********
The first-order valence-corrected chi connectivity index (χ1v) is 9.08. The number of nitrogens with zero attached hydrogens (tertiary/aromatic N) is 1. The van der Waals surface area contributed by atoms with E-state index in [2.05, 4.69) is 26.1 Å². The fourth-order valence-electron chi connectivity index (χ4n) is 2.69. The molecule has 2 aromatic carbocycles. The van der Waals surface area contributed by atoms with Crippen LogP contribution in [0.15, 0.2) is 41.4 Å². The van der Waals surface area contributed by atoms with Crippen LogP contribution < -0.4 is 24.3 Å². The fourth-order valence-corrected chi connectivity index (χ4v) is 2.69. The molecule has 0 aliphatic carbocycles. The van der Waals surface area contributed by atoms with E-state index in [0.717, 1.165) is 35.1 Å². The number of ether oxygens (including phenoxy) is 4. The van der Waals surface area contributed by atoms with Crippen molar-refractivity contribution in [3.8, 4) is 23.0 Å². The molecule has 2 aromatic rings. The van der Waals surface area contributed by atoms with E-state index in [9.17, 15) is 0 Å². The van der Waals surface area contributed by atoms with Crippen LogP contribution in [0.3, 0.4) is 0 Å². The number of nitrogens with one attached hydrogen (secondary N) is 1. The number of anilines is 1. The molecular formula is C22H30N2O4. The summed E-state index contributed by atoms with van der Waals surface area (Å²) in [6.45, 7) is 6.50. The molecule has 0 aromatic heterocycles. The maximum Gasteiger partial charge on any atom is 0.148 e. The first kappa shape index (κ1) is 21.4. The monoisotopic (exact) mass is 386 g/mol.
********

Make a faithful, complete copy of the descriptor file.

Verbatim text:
The first-order valence-corrected chi connectivity index (χ1v) is 9.08. The number of nitrogens with zero attached hydrogens (tertiary/aromatic N) is 1. The van der Waals surface area contributed by atoms with E-state index in [2.05, 4.69) is 26.1 Å². The fourth-order valence-electron chi connectivity index (χ4n) is 2.69. The molecule has 2 aromatic carbocycles. The van der Waals surface area contributed by atoms with Crippen LogP contribution in [0.15, 0.2) is 41.4 Å². The van der Waals surface area contributed by atoms with Crippen LogP contribution < -0.4 is 24.3 Å². The fourth-order valence-corrected chi connectivity index (χ4v) is 2.69. The molecule has 0 aliphatic carbocycles. The van der Waals surface area contributed by atoms with E-state index in [0.717, 1.165) is 35.1 Å². The number of ether oxygens (including phenoxy) is 4. The van der Waals surface area contributed by atoms with Crippen molar-refractivity contribution in [3.8, 4) is 23.0 Å². The molecule has 2 aromatic rings. The van der Waals surface area contributed by atoms with E-state index in [9.17, 15) is 0 Å². The van der Waals surface area contributed by atoms with Crippen LogP contribution in [0.3, 0.4) is 0 Å². The number of nitrogens with one attached hydrogen (secondary N) is 1. The number of anilines is 1. The molecular formula is C22H30N2O4. The summed E-state index contributed by atoms with van der Waals surface area (Å²) in [6.45, 7) is 6.50. The molecule has 0 aromatic heterocycles. The maximum Gasteiger partial charge on any atom is 0.148 e. The first kappa shape index (κ1) is 21.4. The monoisotopic (exact) mass is 386 g/mol.